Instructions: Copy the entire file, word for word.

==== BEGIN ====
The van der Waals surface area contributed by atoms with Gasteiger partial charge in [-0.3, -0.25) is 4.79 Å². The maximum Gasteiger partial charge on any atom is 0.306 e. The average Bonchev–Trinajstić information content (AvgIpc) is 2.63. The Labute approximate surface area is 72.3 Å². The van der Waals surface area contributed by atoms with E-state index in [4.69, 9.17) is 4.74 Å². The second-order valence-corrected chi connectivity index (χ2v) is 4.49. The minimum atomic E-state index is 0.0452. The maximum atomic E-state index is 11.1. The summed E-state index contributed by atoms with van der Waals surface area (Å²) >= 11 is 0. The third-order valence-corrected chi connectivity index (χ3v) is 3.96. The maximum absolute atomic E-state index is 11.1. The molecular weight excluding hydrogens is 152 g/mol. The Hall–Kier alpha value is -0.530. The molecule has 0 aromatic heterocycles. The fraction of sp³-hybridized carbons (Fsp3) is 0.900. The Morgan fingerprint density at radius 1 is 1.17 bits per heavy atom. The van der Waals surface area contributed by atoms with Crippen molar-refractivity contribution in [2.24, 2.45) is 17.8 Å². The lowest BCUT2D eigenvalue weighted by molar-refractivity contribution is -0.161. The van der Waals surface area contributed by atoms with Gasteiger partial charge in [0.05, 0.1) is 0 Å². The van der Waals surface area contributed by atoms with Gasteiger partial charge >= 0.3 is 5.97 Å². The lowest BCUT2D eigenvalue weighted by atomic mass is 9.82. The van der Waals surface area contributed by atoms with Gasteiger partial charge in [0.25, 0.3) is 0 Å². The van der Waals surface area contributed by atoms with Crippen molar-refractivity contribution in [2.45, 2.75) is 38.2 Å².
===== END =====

The van der Waals surface area contributed by atoms with Gasteiger partial charge in [-0.3, -0.25) is 4.79 Å². The maximum Gasteiger partial charge on any atom is 0.306 e. The average Bonchev–Trinajstić information content (AvgIpc) is 2.63. The Labute approximate surface area is 72.3 Å². The van der Waals surface area contributed by atoms with E-state index in [4.69, 9.17) is 4.74 Å². The second-order valence-corrected chi connectivity index (χ2v) is 4.49. The minimum atomic E-state index is 0.0452. The maximum atomic E-state index is 11.1. The summed E-state index contributed by atoms with van der Waals surface area (Å²) >= 11 is 0. The third-order valence-corrected chi connectivity index (χ3v) is 3.96. The maximum absolute atomic E-state index is 11.1. The molecular weight excluding hydrogens is 152 g/mol. The Hall–Kier alpha value is -0.530. The molecule has 0 aromatic heterocycles. The fraction of sp³-hybridized carbons (Fsp3) is 0.900. The Morgan fingerprint density at radius 1 is 1.17 bits per heavy atom. The van der Waals surface area contributed by atoms with Crippen molar-refractivity contribution in [2.24, 2.45) is 17.8 Å². The lowest BCUT2D eigenvalue weighted by molar-refractivity contribution is -0.161. The van der Waals surface area contributed by atoms with Gasteiger partial charge in [0.05, 0.1) is 0 Å². The van der Waals surface area contributed by atoms with Gasteiger partial charge >= 0.3 is 5.97 Å². The lowest BCUT2D eigenvalue weighted by atomic mass is 9.82. The van der Waals surface area contributed by atoms with Gasteiger partial charge in [0.25, 0.3) is 0 Å². The van der Waals surface area contributed by atoms with Crippen molar-refractivity contribution in [2.45, 2.75) is 38.2 Å².